>> We have written about R Jagannathan’s excellent web-zine First Post in another context recently, but for our money G Pramod Kumar’s essay on the site is one of the finest comments on the shocking arrest of Shaheen Dhada and the State assault on free speech.
“The death of Bal Thackeray on Sunday was marked by a deluge of encomiums from the entire spectrum of politicians, businessmen and the Bollywood-elite,” writes Kumar, adding, “But a day later, things have completely changed, thanks to two faceless young girls in Mumbai who spoke their mind on their Facebook pages and subsequently got picked up by local police… The world has changed and the Indian politicians and governments will have to ultimately change.
There will be a million Shaheens forcing this change in contemporary India.”
Another one bites the dust?
>> Word has come in that the lovely Nonita Kalra, Elle India’s attractive editor who combines a certain gamine charm with a strong head on her shoulders has put in her papers after almost 14 years with the fashion glossy.
As far as media moves go, this is a veritable storm in a C-cup as Kalra has been known to be one of the country’s longest serving eds and credited for building the magazine.
We sought a clarification from Kalra on the subject as we went to press but none has been forthcoming so far. Meanwhile, we hear of the imminent resignation of four members of her editorial team
At the feet of the Master
>> Next week we will have the privilege of hearing His Holiness the Dalai Lama speak in Mumbai on World Compassion Day, organised by Pritish Nandy.
‘World Compassion Day is a forum for dialogue and exchange with some of the world’s foremost apostles of Ahimsa and Compassion’ he writes. We like!
Heart and sole by Malini
>> Malini Ramani, the dimpled daughter of leading socialite and activist Bina Ramani is involved in a sole-enhancing experience. The talented designer has launched a collection for the iconic Bata shoe company called ‘Malini for Bata’.
On inspection, the slippers seem to be a fashionable spin on the hardy Kolhapuri chappals that we have grown up wearing. A perfect accessory for Malini’s international chic resort wear we think.
Vive le difference!
>> The first transgender person we met was Farrah (nee Faroukh) Rustom, the long limbed, high strung piano teacher who used to accompany us members of the Round Table (a spiritual and philanthropic organisation in Juhu run by the late great Parsi spinster Jer Jussawalla) on field trips to Matheran where he would endeavour to introduce us to the fine prose of Oscar Wilde.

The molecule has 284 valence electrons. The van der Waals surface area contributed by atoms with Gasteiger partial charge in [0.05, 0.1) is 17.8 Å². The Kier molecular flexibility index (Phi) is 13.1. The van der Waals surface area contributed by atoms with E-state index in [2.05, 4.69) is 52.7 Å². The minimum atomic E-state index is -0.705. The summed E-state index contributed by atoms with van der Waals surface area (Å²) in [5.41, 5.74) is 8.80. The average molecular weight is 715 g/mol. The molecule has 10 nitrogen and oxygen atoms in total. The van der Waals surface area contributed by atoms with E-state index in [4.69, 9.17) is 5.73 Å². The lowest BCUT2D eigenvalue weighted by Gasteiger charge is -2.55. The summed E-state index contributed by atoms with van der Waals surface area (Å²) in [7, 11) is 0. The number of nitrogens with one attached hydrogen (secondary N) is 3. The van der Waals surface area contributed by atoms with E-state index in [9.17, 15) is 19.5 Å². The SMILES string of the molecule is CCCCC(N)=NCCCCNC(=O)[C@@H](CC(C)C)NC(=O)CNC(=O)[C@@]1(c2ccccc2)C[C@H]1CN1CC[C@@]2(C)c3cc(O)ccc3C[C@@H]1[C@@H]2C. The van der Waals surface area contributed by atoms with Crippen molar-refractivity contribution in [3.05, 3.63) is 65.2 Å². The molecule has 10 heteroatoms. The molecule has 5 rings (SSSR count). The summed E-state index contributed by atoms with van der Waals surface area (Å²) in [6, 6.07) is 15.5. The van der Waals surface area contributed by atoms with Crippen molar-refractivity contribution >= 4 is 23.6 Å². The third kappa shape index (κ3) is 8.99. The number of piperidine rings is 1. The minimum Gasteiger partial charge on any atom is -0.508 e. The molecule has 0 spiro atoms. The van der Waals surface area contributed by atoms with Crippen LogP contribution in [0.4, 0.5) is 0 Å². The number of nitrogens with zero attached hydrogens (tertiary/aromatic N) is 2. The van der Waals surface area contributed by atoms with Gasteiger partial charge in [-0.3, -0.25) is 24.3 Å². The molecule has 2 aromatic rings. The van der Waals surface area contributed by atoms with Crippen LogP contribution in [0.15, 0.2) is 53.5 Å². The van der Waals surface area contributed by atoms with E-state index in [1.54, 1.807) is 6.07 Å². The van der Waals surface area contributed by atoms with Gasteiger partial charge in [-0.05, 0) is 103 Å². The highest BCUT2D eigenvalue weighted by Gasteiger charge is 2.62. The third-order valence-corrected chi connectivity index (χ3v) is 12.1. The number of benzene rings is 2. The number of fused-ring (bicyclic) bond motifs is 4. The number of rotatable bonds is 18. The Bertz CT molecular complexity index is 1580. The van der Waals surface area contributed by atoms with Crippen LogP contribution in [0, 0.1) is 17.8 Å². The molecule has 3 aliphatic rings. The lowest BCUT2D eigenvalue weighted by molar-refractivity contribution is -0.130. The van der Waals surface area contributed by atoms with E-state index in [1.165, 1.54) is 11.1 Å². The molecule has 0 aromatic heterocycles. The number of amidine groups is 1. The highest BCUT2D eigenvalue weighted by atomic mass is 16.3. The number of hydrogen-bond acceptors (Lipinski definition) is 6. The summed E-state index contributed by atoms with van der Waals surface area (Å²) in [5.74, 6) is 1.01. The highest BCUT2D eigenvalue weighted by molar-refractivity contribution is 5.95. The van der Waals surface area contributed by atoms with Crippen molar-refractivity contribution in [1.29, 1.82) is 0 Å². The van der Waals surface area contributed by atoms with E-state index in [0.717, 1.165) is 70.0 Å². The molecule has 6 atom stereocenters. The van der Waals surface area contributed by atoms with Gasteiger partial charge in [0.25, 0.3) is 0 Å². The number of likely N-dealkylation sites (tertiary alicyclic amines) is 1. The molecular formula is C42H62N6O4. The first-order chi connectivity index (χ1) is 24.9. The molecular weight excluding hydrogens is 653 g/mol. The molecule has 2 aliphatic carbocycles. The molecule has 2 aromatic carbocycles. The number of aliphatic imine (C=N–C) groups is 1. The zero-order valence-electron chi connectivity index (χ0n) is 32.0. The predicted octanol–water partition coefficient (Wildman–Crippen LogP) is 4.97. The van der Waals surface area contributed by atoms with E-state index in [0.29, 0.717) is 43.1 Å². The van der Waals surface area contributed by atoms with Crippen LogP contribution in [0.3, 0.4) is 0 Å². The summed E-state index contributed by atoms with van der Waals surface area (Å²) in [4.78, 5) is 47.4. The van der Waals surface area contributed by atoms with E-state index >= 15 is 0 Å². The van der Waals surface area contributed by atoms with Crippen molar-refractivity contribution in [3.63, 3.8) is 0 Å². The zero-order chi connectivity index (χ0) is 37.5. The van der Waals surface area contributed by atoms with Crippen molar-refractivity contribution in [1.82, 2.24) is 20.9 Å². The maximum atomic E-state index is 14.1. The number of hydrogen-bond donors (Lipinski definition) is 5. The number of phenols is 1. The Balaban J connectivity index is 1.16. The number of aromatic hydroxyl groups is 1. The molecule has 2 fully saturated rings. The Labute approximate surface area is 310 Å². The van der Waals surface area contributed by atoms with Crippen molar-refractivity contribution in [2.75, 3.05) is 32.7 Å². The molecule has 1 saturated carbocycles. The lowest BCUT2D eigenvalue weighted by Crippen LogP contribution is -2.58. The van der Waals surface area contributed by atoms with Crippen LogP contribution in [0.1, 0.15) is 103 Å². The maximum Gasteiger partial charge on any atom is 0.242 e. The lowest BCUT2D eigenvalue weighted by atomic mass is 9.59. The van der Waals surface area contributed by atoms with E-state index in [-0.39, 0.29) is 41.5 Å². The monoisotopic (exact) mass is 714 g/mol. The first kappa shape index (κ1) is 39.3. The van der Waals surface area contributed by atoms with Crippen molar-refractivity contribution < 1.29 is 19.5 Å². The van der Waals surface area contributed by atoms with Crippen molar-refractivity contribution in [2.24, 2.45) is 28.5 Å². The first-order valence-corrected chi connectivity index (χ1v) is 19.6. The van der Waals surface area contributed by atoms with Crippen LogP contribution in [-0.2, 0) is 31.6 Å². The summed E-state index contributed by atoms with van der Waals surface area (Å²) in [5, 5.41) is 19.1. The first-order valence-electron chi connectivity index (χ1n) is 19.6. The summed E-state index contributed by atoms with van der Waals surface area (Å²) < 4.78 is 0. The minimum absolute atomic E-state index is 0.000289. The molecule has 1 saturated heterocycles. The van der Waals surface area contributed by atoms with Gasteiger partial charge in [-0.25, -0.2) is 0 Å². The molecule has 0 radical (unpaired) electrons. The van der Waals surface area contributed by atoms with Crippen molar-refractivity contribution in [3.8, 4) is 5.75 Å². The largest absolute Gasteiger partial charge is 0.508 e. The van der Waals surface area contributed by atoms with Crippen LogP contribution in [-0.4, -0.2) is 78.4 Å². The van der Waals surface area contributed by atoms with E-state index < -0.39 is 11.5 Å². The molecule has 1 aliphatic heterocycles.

Rustom was your central casting transgender and it came as no surprise when as a young adult, we were reacquainted with him in his new avatar as the glamorous Farrah Rustom. Since then, we have known many transgender people, from Kamatipura’s Shabana ‘Asli chatiwalli’ who we profiled in a cover story called ‘Walking the Wild Side’ on Mumbai’s seedy underbelly for the Illustrated Weekly of India, to scions of leading industrial houses to celebrity sportspeople like Pinki Pramanik and the recently deceased Aida Banaji.
Their lives have been examples of courage over insurmountable odds and of grace under pressure. In pop culture too, the presence of transgender people has elicited admiration and interest. One of our favourite characters in ‘Midnight in the Garden of Good and Evil’ the brilliant non-fiction novel by John Berendt (who we met at author Siddharth Shanghvi’s a couple of years ago) was Lady Chablis — the fast talking transgender showgirl ( who played herself in the film version of the book to great accolade).
Wikipedia describes a transgender to be ‘the state of one’s gender identity (self-identification as woman, man, neither or both) not matching one’s assigned sex (identification by others as male, female or intersex based on physical/genetic sex). Transgender does not imply any specific form of sexual orientation’, it says. Famous transgender people include American filmmaker Lana Wachowski, Canadian rock musician Lucas Silveira and Rebecca Allison, the American cardiologist. We bring you this information because yesterday happened to be The Transgender Day of Remembrance founded by Gwendolyn Ann Smith, a transgender graphic designer, in 1998 in memory of fellow transgender Rita Hester who was murdered. It has been described as ‘a day to memorialise those who have been killed as a result of transphobia, or the hatred or fear of transgender and gender non-conforming people’.
That we live in a world where people like Pinki Pramanik have to face ignominy and misunderstanding for their personal choices is a shame. And though Mumbai is always one to adopt special ‘days’, it seemed to miss ‘World Transgender Day’. We salute it belatedly and all those who struggle to embrace their true identities.
Love is blue
>> When the chips are down, there’s nothing quite like the blues.
We love the blues down to our blue suede shoes! Which is why we are looking forward to the ‘Himalayan Blues Festival’ tomorrow night at the Blue Frog (full disclosure: my family has an interest in the club).
Featuring musicians like Dhruv Ghanekar, Gino Banks and Steve Baker, it’s a night that promises to be exactly what the doctor ordered!